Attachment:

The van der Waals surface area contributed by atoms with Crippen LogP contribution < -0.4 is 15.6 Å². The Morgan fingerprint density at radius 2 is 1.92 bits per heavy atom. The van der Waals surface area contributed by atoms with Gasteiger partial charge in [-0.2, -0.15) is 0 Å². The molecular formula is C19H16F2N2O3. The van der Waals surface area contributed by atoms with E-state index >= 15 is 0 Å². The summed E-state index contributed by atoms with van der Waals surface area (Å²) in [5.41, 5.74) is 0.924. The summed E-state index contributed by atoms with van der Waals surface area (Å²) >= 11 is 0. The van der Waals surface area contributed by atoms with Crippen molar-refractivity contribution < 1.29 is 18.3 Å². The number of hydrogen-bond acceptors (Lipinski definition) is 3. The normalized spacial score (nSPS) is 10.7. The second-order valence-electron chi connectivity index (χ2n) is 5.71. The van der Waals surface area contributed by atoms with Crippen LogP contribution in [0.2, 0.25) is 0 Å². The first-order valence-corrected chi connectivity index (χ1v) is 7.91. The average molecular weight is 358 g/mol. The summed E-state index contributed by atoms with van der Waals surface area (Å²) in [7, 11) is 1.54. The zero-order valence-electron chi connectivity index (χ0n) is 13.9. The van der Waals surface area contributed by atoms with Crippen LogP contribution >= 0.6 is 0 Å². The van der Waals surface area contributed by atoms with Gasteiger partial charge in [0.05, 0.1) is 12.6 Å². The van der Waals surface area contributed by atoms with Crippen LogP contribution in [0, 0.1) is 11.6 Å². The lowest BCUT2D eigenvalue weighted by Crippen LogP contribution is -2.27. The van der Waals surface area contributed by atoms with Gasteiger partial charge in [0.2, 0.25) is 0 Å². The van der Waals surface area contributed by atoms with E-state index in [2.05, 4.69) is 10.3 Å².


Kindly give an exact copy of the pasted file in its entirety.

The van der Waals surface area contributed by atoms with Crippen LogP contribution < -0.4 is 15.6 Å². The Morgan fingerprint density at radius 2 is 1.92 bits per heavy atom. The van der Waals surface area contributed by atoms with Gasteiger partial charge in [-0.2, -0.15) is 0 Å². The molecular formula is C19H16F2N2O3. The van der Waals surface area contributed by atoms with E-state index >= 15 is 0 Å². The summed E-state index contributed by atoms with van der Waals surface area (Å²) in [5.41, 5.74) is 0.924. The summed E-state index contributed by atoms with van der Waals surface area (Å²) >= 11 is 0. The van der Waals surface area contributed by atoms with Crippen molar-refractivity contribution < 1.29 is 18.3 Å². The number of hydrogen-bond acceptors (Lipinski definition) is 3. The normalized spacial score (nSPS) is 10.7. The second-order valence-electron chi connectivity index (χ2n) is 5.71. The van der Waals surface area contributed by atoms with Crippen LogP contribution in [0.2, 0.25) is 0 Å². The first-order valence-corrected chi connectivity index (χ1v) is 7.91. The average molecular weight is 358 g/mol. The summed E-state index contributed by atoms with van der Waals surface area (Å²) in [7, 11) is 1.54. The zero-order valence-electron chi connectivity index (χ0n) is 13.9. The van der Waals surface area contributed by atoms with Crippen LogP contribution >= 0.6 is 0 Å². The van der Waals surface area contributed by atoms with Gasteiger partial charge in [0.05, 0.1) is 12.6 Å². The van der Waals surface area contributed by atoms with Crippen LogP contribution in [0, 0.1) is 11.6 Å². The lowest BCUT2D eigenvalue weighted by Crippen LogP contribution is -2.27. The van der Waals surface area contributed by atoms with Gasteiger partial charge in [0.2, 0.25) is 0 Å². The van der Waals surface area contributed by atoms with E-state index in [2.05, 4.69) is 10.3 Å².